Police still searching for clues a year after mysterious Central Park explosion
iStock/Thinkstock(NEW YORK) — Authorities in New York City are still searching for clues a year after a mysterious Central Park explosion left a Virginia teen badly injured.
The victim, Fairfax resident Connor Golden, now 19, was climbing rocks on July 3, 2016, with two friends near the entrance of the Central Park Zoo, authorities said at the time. When Golden jumped from the rocks, he landed on a bag of explosives, detonating the device.
A portion of Golden’s left foot was badly mangled, leading to the amputation of his left leg below the kneecap.
The NYPD and U.S. Bureau of Alcohol, Tobacco, Firearms and Explosives (ATF) are still engaged in an “active and vigorous” investigation as they attempt to determine who left the homemade explosive device at the park, NYPD Chief of Detectives Robert Boyce said at a news conference at the park Wednesday afternoon.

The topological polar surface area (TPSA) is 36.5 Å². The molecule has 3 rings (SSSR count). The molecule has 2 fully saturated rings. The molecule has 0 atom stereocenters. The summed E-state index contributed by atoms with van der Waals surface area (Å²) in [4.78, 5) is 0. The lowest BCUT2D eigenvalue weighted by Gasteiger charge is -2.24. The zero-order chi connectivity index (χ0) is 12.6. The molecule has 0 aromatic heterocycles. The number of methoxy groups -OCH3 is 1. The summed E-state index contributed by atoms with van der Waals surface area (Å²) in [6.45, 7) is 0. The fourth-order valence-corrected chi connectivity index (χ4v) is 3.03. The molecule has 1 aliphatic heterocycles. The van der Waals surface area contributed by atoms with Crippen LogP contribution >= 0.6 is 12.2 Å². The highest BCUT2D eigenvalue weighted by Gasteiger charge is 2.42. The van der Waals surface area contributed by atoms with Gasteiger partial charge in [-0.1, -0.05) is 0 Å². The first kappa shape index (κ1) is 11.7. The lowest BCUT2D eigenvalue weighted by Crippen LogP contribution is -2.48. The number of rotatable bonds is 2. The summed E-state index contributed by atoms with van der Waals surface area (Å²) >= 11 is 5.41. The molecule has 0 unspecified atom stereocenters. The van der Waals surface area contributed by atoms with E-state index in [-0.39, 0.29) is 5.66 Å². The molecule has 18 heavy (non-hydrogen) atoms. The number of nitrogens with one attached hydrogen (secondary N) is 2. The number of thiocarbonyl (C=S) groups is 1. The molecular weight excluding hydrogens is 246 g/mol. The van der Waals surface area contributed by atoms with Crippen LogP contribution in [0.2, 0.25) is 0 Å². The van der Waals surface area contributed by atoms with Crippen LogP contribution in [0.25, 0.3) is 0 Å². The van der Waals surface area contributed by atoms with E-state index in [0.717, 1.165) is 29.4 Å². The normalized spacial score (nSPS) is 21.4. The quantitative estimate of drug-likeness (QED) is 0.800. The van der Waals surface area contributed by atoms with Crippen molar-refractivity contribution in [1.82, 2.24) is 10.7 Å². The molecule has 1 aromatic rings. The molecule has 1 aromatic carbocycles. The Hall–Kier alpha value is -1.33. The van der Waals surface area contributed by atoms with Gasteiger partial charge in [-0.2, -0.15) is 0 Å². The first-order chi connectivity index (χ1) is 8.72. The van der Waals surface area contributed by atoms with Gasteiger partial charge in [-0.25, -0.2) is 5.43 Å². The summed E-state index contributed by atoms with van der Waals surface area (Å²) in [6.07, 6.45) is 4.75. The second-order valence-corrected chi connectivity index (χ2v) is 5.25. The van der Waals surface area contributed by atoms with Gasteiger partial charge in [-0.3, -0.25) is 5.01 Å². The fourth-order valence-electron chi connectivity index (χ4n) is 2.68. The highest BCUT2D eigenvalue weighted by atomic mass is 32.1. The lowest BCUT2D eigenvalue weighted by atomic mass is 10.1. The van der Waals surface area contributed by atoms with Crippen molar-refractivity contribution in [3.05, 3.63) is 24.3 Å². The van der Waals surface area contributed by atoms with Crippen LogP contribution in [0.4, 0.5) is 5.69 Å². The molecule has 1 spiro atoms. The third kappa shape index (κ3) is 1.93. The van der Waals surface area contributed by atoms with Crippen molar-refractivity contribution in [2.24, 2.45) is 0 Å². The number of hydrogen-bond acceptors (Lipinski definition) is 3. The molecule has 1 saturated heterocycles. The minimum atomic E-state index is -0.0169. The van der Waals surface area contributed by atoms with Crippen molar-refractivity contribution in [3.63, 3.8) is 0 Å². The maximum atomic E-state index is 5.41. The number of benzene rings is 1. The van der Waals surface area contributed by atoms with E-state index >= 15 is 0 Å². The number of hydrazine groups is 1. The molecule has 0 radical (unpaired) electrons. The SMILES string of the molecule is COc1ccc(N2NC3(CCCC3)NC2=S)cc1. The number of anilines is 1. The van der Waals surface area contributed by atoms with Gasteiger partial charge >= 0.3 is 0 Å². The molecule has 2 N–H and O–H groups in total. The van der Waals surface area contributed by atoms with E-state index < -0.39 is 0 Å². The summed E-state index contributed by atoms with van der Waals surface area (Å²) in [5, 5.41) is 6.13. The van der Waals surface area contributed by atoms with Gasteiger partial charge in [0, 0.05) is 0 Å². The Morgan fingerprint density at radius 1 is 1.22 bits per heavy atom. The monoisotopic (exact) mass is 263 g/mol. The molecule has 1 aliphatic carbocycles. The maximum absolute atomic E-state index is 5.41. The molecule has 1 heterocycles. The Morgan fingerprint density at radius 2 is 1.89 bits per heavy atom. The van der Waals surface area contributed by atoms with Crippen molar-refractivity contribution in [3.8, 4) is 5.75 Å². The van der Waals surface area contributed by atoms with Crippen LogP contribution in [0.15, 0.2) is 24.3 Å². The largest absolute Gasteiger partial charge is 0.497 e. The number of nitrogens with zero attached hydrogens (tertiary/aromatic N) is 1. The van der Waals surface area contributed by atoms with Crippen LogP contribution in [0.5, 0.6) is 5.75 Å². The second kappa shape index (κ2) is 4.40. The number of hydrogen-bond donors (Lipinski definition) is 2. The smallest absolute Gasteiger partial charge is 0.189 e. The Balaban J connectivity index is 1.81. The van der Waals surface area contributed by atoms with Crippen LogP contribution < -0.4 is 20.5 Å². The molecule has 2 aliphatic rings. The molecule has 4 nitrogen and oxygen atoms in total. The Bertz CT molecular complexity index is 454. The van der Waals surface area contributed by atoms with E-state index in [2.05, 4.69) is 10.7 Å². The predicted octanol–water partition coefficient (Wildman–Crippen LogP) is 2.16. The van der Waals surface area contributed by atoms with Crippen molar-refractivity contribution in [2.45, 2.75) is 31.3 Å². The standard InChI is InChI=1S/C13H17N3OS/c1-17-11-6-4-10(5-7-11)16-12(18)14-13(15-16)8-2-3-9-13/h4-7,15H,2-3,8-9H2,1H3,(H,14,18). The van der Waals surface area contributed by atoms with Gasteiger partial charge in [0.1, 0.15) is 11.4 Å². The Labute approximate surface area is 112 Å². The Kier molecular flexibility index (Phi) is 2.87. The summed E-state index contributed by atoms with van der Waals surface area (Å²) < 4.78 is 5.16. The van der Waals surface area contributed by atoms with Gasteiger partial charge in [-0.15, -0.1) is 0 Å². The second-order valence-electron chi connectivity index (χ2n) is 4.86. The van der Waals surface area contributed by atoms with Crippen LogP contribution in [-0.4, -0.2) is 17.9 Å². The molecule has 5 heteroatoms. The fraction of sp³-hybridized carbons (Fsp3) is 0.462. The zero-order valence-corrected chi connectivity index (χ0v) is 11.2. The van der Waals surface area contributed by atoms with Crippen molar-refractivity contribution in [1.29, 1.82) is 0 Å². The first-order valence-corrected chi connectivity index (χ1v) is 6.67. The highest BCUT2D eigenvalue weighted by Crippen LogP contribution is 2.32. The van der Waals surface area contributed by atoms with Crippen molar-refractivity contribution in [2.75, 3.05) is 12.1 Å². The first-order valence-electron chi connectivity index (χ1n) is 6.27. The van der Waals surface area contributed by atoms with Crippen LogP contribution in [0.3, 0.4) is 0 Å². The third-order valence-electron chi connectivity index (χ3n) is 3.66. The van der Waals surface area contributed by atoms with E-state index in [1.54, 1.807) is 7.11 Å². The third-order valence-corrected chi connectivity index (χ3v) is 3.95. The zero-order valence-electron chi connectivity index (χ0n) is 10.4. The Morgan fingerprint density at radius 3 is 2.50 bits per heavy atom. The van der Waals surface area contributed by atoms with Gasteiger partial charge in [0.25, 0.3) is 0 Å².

Police believe the device was placed at the scene several days before the explosion, Boyce said.
Authorities are asking for the public’s help with the investigation, appealing to those who visited Central Park in the days and weeks before the explosion to check to see whether any photos or videos they took could help move the case forward, according to Special Agent in Charge of the ATF New York Field Division Ashan Benedict.
“At any given time, people climb the rocks to get a better view of Central Park,” Benedict said. “It could have been just about any visitor to Central Park that day.”
Investigators have not yet identified any suspects or determined a motive, Boyce said, adding that police do not believe it to be a terrorist act.
A $40,000 reward has been offered for information leading to the arrest of the person or people responsible, Benedict said.
The device was made of a compound familiar to police because the materials are easily accessible and the instructions on how to make it are available online, NYPD Deputy Commissioner John Miller said.
The explosive was left about 50 feet from the main road on one of the most crowded weekends in Central Park, Miller said.
Golden returned home to Virginia more than three weeks after the incident.
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